proper growth and function of our bodies. These bacteria include Lactobacillus and Bifidobacterium. Lactobacillus is found in milk and dairy products and form part of our oral, intestinal and vaginal f lora. It utilizes lactose and produces lactic acid. Together with Bifidobacterium, also found in our gastrointestinal tract, they help in our digestion process and inhibit the growth of unwanted bacteria that can make us sick. Some common viruses that make us sick include: Common cold viruses (e.g. parainfluenza virus, adenovirus) and influenza: These are highly contagious viruses that cause the common cold or “f lu”. They lead to infections of the upper respiratory tract, causing fever, runny nose, sore throat, cough, muscle aches, fatigue and even diarrhoea. The infection can usually last 3-5 days, with a range of 7-10 days. The viral agents spread through the air when an infected person sneezes or coughs and doesn’t cover their mouth. It can also spread through indirect contact via contaminated objects. Varicella Zoster: A highly contagious virus causing chickenpox, a familiar childhood infection characterized by

Rotavirus A common cause for diarrhoea and vomiting in the young. Accompanying fever and abdominal pain may also be present. Most children recover spontaneously in 3-7 days. The New Age Parents

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health

Washing your hands well after coughing, sneezing, using the bathroom, playing and before eating or preparing food is the best way to beat these baddies! Following the proper steps to wash for 15 seconds with warm water and soap is important.

Photo credit: Health Promotion Board

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health

a severe rash on the body. The virus is spread through nasal droplets via sneezing and coughing as well as contact with contaminated objects. It leads to fever and an initial rash, starting on the face, scalp, body and limbs that subsequently develops into itchy blisters. The blisters then burst and the open sores crust over to form scabs. The illness lasts about 10 days. Coxsackie Virus: This causes the well known Hand Foot and Mouth Disease in children. Like the varicella virus, this is highly contagious especially amongst childcare facilities. It is characterized by fever, a rash primarily on the hands, feet and buttocks, and painful ulcers in the mouth. Like chickenpox, this lasts about 7 to 10 days. Because they are highly contagious, infected children should stay away from crowded places and avoid travelling.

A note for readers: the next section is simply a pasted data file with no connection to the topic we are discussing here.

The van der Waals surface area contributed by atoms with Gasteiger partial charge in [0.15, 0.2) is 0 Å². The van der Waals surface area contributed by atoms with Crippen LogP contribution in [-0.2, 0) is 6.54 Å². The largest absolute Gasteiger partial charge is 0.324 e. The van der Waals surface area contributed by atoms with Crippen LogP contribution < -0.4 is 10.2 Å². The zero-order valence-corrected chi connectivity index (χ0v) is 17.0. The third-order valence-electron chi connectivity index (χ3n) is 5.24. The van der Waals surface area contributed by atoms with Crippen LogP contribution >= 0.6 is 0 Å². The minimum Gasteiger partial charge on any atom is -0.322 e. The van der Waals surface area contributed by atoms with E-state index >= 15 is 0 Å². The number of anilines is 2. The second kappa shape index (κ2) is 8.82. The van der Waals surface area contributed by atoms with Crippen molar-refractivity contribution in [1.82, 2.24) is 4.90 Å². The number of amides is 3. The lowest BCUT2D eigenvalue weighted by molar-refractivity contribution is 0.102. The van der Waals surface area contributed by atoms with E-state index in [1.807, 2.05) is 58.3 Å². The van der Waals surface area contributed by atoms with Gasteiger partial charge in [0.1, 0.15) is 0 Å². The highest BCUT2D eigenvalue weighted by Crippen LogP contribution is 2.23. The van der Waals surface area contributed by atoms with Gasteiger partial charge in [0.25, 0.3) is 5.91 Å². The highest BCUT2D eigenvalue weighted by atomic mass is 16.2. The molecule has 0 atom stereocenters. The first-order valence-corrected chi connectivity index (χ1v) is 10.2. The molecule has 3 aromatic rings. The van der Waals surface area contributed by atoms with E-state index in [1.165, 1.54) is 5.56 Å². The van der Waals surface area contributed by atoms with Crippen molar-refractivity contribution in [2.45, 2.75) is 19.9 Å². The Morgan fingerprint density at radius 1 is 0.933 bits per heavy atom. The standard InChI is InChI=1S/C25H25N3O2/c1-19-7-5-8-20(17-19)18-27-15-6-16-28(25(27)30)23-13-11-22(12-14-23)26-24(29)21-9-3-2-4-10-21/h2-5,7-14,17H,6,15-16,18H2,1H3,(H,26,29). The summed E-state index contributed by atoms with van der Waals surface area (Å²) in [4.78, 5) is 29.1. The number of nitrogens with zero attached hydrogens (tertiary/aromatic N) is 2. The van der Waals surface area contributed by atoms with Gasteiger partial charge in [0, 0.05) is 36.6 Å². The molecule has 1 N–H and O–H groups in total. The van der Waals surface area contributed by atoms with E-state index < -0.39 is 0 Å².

How Can You Protect Your Children? Health is the greatest gift you can give your child. Of course providing a germ free environment is every parent’s wish, but more importantly educating them to protect themselves during their developing years should be the priority for parents. This sets the foundation for the rest of their lives! Most bacteria and viruses are spread through the air in sneezes and coughs as well as through direct or indirect contact. Direct contact includes touching the stools of an infected person, mostly likely during diaper changes or toileting assists. Indirect contact refers to a person who has the bacteria or virus present on their hands, touching an object which then subsequently transmits the same bacteria

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Steering clear of these bacteria and viruses is the best way to protect oneself. This is as simple as handwashing properly. These bacteria and viruses fear soap and water. or virus to anyone who touches it. On the go, if soap and water are not readily available, alcohol based hand rubs can be used. These hand rubs need to contain at least 60% alcohol to be effective. They do not eliminate all types of bacteria and viruses; hence they cannot be a substitute for proper handwashing. They also do not work if your hands are visibly dirty or greasy. Another important practice is to cover your sneezes. Don’t just use your hands; using tissues for your sneezes and sniff les allows you to throw the germs into the trash! Remember to wash your hands as well! Parents can equip their child to fight against infection by ensuring routine immunizations are kept up to date with the local government’s recommendations. Shots may be unpleasant but they help to build strong immunity keeping your